Editor’s note: Catch up on all the posts in our series on the “how” and the “why” of shifting left for ITSM.
- Want to Shift Left with ITSM? It’s Time for Change
- Want to Shift Left in ITSM? Focus on Self-Sufficiency
- Want to Shift Left in ITSM? Implement Knowledge Management
- How Your ITSM Platform Can Help—Or Hinder—Your Shift Left Initiative
In our recent blog series, we’ve explored the concept of shift left as it relates to service management. Moving problem resolution and other activities as close as possible to the end user gives IT service management (ITSM) the ability to save costs and is a good example of service management shifting left.
Because the shift left concept can be used to describe different activities in a variety of settings, we asked IT experts to share their thoughts about what it means to shift left and if it brings value to organizations. Here’s what seven technology experts had to say on the topic:
Ollie O’Donoghue, Senior Research Analyst at HfS Research
As a former service desk professional, to me shift left means breaking down silos across IT to ensure the service desk has the resources, access, and tools it needs to handle as many of a customer’s issues at the point of contact as possible. And, where possible, extending these resources out to customers to provide them with opportunities to self-help and self-serve.
The end goal, of course, is to boost customer experience and build more collaborative relationships across IT and the business.
For me, the commodity that’s most in demand in the ITSM value chain is knowledge. Customers come to the service desk because they need help fixing something that requires valuable IT knowledge. And it’s this demand that stretches across the IT support structure as greater experience and skill is required to solve IT challenges. So it’s here that I’ve seen the most gains achieved.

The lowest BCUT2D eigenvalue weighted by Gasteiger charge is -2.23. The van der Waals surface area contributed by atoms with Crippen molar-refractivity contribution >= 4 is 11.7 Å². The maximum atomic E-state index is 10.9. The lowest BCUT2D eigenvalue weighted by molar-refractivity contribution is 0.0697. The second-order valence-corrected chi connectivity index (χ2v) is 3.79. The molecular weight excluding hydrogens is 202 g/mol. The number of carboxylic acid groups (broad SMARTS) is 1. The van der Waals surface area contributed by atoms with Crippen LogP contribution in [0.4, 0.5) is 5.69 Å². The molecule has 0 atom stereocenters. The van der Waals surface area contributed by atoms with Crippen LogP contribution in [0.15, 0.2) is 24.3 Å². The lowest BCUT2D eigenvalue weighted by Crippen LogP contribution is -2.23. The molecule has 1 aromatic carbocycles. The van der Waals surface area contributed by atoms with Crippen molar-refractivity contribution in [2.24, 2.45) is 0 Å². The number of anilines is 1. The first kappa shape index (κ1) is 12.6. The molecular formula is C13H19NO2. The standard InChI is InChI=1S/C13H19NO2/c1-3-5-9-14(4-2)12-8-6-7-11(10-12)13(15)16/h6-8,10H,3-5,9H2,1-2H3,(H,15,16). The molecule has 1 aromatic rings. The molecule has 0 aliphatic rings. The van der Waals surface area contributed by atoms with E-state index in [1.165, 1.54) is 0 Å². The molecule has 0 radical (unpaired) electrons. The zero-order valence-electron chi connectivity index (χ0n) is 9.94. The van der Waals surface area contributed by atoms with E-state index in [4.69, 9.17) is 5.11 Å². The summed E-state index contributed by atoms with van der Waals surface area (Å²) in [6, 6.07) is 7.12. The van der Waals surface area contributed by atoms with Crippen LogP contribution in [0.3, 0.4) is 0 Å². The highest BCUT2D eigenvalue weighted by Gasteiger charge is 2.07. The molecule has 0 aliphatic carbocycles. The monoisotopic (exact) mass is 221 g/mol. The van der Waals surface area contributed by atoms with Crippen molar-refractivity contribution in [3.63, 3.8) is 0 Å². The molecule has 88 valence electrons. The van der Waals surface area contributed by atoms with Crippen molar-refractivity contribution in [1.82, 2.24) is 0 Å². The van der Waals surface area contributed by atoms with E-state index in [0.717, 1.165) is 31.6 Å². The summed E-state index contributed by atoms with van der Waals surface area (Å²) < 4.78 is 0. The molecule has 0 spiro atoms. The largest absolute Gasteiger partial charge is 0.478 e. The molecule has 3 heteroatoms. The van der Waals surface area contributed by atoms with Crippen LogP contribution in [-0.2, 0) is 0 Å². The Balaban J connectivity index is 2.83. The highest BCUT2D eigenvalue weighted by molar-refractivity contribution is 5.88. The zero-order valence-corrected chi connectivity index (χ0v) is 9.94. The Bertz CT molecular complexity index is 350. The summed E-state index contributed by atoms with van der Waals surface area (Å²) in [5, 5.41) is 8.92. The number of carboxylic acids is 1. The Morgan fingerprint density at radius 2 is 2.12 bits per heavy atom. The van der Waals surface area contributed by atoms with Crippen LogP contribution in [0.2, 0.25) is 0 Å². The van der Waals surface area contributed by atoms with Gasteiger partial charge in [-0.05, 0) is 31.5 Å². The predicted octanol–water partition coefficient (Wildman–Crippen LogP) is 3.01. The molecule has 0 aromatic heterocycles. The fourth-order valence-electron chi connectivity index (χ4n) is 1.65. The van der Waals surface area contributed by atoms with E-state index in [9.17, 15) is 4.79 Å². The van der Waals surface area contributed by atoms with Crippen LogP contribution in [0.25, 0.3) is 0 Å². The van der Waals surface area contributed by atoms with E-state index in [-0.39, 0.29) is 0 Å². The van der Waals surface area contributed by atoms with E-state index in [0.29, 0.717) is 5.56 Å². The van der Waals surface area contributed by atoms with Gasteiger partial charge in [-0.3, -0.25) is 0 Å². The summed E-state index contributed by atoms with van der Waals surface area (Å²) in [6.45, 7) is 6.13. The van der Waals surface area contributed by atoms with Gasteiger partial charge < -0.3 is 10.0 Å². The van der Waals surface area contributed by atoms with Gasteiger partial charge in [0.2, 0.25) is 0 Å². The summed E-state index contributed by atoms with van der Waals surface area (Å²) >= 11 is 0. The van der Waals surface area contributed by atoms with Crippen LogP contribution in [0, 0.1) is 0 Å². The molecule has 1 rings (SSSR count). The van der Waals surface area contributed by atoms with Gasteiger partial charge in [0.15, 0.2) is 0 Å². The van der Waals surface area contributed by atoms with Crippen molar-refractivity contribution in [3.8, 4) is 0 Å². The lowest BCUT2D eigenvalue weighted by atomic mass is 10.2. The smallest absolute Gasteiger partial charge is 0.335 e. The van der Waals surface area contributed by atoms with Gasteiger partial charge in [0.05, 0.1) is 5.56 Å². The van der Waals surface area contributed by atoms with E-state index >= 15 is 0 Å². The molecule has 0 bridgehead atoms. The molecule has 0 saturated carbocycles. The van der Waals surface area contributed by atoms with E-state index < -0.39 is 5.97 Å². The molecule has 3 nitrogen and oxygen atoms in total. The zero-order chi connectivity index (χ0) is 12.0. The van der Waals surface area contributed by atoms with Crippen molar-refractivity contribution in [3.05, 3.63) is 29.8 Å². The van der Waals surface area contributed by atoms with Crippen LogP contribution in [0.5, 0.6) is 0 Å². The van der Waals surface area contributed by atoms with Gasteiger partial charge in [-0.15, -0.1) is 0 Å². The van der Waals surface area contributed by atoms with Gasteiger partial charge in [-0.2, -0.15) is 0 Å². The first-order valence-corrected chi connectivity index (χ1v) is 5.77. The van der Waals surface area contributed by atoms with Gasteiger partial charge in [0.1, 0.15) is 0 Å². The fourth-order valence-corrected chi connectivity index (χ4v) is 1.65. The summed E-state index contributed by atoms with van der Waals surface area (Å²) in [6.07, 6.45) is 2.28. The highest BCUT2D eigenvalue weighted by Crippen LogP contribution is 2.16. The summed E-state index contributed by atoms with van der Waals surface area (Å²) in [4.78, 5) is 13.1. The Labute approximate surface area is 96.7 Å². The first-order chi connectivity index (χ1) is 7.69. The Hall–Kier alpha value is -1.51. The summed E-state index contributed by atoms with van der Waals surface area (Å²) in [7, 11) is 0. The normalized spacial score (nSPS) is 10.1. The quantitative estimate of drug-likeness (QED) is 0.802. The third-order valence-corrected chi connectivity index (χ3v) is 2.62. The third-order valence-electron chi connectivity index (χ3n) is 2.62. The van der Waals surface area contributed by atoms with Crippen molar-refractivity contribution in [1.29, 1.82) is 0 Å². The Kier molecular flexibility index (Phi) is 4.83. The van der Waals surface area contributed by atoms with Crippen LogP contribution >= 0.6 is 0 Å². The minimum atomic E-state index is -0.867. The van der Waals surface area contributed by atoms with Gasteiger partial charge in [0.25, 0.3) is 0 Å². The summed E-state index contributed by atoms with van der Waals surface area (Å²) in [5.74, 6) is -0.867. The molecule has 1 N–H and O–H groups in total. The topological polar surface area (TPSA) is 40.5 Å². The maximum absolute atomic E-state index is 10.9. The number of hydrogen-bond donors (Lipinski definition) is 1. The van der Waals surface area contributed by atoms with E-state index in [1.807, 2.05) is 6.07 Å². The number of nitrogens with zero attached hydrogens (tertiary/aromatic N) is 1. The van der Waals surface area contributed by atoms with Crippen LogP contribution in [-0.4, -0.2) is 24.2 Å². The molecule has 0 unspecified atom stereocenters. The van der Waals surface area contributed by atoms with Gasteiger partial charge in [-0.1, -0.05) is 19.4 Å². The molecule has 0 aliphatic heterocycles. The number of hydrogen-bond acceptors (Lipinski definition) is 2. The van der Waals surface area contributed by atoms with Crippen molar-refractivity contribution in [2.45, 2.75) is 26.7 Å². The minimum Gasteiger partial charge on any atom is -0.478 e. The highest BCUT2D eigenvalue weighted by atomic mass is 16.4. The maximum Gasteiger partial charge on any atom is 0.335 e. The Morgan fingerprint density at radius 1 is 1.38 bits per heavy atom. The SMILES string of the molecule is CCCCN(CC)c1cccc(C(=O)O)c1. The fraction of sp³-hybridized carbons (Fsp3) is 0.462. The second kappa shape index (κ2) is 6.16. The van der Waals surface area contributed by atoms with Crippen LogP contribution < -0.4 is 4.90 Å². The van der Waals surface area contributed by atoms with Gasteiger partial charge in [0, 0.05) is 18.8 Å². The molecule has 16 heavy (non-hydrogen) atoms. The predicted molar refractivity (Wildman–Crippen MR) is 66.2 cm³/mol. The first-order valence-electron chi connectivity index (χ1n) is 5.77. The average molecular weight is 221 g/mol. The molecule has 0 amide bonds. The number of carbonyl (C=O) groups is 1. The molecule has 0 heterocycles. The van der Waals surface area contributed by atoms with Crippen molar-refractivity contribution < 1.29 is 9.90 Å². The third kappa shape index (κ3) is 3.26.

John Custy, ITSM Educator and Consultant
Shift left means moving the person, process, or technology closer to the customer, resulting in a faster and more efficient and effective resolution.
Shift left should mean more than just self-service or web submission (automation). Shift left is about better service and achieving better business results.
Shift lift isn’t just about lowering IT costs (in actuality, it often transfers costs to the customer), but a conscious, concerted effort to understand what work is appropriate to shift left to another area (people or technology). Often, shift left results in more automation where the value of people doing the work is low. Shift left is also about ensuring the correct channels for communication are used.
Steve Buchanan, Regional Solutions Director at Concurrency and Tech Blogger
Shift left is all about empowering the customer.
True self-service helps the customer get what they need when they need it without delay or an impact an organization’s bottom line.
The biggest gains achieved in ITSM through shifting left are in the service catalog and automation. Figure out what IT services can and should be in a self-service portal and automate as much as you can of the services offered in the service catalog. The results are happier end users and more time for IT to focus on even more strategic projects for the business.
Doug Tedder, Principal Consultant, Tedder Consulting